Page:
Saturday, April 19, 2014

Pedagogy Princess

P is for Pedagogy Princess in the A to Z challenge...

To quote the A-team, "I love it when a plan comes together". Every now and then, you plan a lesson, where the stars (or perhaps the hormones?) align, and things just work out perfectly. The students are so engrossed that they forget about lunch. Your resources become relevant, useful and pitched at the right level. You can hear, see and feel the deep thinking and discussion all around you. You don't have to remind anyone to focus. A truly magical moment! But what is it that causes this magical moment in the teach-time-contiuum? Is it a temporary fluctuation in the continuum? Perhaps a worm hole that you slipped through to a parallel dimension?

PEDAGOGY: the method and practice of teaching, especially as an academic subject or theoretical concept. 
What is good pedagogy? I think good pedagogy is when a teacher can get all students to learn. We know that some students will learn in spite of the teacher, but I think good pedagogy is when a teacher can get every student to learn. Secondary teachers often teach more than a hundred students within a week. How can we possibly hope to engage every one of these students? Should we even be trying to? Actually, I think the last question is rhetorical, of course we should be trying to engage every student!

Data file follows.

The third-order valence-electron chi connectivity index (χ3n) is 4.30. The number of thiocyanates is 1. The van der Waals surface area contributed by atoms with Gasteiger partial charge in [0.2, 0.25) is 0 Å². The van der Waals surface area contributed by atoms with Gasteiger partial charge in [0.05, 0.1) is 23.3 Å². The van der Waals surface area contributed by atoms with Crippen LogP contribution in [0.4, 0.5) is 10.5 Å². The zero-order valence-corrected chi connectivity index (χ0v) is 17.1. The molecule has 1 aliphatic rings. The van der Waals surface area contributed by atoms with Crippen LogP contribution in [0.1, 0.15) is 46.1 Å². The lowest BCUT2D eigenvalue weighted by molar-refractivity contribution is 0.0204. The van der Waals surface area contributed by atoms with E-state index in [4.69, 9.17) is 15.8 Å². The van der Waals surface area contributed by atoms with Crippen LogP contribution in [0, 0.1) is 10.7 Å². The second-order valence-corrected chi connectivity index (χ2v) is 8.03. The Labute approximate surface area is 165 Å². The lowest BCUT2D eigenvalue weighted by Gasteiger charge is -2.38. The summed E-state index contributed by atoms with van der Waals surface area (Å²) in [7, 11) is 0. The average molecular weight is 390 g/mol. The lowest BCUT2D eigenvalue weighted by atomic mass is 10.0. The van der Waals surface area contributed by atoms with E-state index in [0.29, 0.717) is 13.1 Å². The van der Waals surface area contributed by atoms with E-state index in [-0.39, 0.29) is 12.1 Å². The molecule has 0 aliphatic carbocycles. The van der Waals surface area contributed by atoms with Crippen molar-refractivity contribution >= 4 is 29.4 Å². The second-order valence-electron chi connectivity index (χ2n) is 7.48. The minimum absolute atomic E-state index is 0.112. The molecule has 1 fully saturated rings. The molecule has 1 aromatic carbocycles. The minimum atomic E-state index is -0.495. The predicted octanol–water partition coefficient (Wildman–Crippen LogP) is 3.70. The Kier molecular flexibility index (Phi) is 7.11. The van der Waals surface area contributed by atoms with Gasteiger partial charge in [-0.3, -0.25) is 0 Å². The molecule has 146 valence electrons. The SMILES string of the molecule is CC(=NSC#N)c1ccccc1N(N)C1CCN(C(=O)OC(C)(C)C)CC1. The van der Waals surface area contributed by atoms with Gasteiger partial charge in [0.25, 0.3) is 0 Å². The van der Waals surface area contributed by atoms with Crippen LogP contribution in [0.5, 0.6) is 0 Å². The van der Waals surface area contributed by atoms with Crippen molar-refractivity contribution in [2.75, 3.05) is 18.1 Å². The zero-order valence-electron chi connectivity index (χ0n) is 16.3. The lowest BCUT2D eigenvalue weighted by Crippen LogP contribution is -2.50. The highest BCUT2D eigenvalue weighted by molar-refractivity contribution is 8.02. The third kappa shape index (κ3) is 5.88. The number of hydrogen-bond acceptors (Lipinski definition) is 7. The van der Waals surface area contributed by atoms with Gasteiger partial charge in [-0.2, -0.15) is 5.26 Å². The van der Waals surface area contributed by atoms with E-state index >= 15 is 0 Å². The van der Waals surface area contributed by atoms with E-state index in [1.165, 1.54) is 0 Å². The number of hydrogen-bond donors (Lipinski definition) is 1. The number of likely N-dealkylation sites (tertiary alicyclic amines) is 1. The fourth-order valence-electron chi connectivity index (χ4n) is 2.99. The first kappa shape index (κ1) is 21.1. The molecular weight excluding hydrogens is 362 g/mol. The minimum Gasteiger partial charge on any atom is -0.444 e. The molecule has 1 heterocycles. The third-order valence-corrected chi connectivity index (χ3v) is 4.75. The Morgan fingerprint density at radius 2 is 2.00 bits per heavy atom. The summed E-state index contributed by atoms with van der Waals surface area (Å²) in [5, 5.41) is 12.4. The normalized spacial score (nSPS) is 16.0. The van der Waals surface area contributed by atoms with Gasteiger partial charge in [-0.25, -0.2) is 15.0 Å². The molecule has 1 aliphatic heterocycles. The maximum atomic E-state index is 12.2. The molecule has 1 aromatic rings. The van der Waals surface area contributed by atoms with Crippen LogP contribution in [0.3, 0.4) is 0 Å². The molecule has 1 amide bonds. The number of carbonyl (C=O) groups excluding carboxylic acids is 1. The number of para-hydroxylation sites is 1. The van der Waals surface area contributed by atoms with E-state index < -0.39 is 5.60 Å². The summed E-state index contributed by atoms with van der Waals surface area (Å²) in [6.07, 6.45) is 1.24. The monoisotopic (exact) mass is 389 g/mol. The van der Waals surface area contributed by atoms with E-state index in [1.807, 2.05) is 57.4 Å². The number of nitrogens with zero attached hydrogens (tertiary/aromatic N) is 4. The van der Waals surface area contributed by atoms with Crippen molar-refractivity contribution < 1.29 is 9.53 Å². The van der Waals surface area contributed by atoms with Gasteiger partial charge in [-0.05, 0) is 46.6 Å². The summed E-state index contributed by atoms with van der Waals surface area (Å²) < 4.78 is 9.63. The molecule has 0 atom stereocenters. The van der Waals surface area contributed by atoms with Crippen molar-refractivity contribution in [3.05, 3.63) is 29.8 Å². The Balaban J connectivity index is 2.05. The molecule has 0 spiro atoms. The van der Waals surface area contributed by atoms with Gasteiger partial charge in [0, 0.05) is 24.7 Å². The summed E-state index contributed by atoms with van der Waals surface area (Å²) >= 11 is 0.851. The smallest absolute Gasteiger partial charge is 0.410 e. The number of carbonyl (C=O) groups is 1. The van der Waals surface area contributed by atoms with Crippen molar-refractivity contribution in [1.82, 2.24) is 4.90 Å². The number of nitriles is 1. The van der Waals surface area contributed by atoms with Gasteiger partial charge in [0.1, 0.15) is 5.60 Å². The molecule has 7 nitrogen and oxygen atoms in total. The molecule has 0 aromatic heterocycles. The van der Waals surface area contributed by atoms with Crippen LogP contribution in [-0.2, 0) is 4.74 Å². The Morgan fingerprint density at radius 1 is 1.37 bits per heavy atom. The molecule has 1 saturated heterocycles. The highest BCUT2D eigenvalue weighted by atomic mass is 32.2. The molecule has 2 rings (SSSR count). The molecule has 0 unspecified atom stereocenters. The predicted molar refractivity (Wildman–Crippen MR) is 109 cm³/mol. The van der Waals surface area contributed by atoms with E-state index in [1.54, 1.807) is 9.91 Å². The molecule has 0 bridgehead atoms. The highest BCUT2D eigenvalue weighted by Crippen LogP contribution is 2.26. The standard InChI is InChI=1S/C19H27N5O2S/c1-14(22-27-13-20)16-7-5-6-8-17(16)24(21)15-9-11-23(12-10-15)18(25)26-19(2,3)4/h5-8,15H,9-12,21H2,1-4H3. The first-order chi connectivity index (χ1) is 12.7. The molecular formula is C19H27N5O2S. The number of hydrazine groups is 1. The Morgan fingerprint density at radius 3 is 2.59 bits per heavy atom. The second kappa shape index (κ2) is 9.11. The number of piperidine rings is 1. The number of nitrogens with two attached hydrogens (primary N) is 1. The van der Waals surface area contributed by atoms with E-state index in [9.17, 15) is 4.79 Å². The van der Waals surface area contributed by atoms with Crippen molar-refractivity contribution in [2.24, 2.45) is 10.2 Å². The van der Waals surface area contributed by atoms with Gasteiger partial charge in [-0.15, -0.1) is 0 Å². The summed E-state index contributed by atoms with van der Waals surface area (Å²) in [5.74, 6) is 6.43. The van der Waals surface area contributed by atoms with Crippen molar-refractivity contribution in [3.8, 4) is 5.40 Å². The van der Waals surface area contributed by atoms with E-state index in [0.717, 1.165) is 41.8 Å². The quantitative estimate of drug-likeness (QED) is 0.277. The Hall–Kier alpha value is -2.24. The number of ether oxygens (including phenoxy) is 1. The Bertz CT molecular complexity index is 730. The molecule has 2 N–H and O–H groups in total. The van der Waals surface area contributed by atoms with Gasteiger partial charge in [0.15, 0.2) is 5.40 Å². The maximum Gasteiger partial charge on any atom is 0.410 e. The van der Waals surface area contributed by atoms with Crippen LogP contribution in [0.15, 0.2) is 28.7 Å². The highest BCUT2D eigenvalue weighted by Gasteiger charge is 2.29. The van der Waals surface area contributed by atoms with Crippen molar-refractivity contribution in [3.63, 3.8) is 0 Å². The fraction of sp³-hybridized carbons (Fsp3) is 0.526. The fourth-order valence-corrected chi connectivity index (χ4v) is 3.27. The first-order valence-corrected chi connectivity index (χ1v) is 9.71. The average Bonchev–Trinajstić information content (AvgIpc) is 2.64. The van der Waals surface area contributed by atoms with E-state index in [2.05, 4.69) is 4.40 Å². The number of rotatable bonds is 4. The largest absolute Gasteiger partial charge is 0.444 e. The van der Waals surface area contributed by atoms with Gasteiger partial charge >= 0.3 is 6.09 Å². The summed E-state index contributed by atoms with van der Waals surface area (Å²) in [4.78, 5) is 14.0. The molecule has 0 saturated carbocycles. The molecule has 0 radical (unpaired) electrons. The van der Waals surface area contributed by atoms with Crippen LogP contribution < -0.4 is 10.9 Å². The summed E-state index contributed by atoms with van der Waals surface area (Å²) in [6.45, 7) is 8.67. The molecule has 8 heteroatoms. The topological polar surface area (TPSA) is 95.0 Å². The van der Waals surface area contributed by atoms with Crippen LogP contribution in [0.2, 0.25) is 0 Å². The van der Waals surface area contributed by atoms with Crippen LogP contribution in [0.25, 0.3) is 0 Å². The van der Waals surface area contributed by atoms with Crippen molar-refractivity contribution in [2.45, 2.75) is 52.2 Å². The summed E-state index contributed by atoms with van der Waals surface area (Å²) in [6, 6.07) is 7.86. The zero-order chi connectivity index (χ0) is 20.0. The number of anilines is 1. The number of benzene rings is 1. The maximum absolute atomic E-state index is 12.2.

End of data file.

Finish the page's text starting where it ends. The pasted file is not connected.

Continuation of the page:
I am no expert, but I am creative. So here are a few of my creative pedagogical experiments that I have had some success with in regards to engaging a whole class at a time.

Image source
One of my favourite ways to help engage students is to tie a lesson onto a current event. Last year it was establishing whether an America's cup yacht would fit in our school atrium. This involved students needing to find the dimensions of the yachts and then measuring the atrium. The atrium of course was quite large, so part of the problem solving was how to measure the height when you can't reach all the way up to the ceiling. As well as learning how to measure, students were able to discuss their strategies, attempt different strategies, evaluate strategies, identify and evaluate variables, and get out of their seats.

Another current even that I used recently was the now infamous case of the two IVF couples whose embryos were mixed up. Even though this lesson was the last lesson on the last day of the term, students were completely hooked. The class was divided into two teams and a jury. Each team represented one of the couples, their lawyers and whoever else they might like to call to the witness stand. Students were arguing backwards and forwards about who should get the babies. And as can be expected, they then began to question who was a 'better' couple, who had a shady past. The students quickly began to realise just how hard a judgement like this can be. As a result, students became increasingly aware that there are always two sides to a story, ethically, morally and objectively.

For me, the key to the success of these lessons is that the answers to the problems can not be googled, not through google or by treating the teachers as google. Instead, my role shifts to simply playing the devil's advocate, testing student theories and thoughts as often and as thoroughly as I can. And by not knowing the answer, I avoid leading students to believe that there is always one answer to a real world problem, because lets face it, there rarely ever is.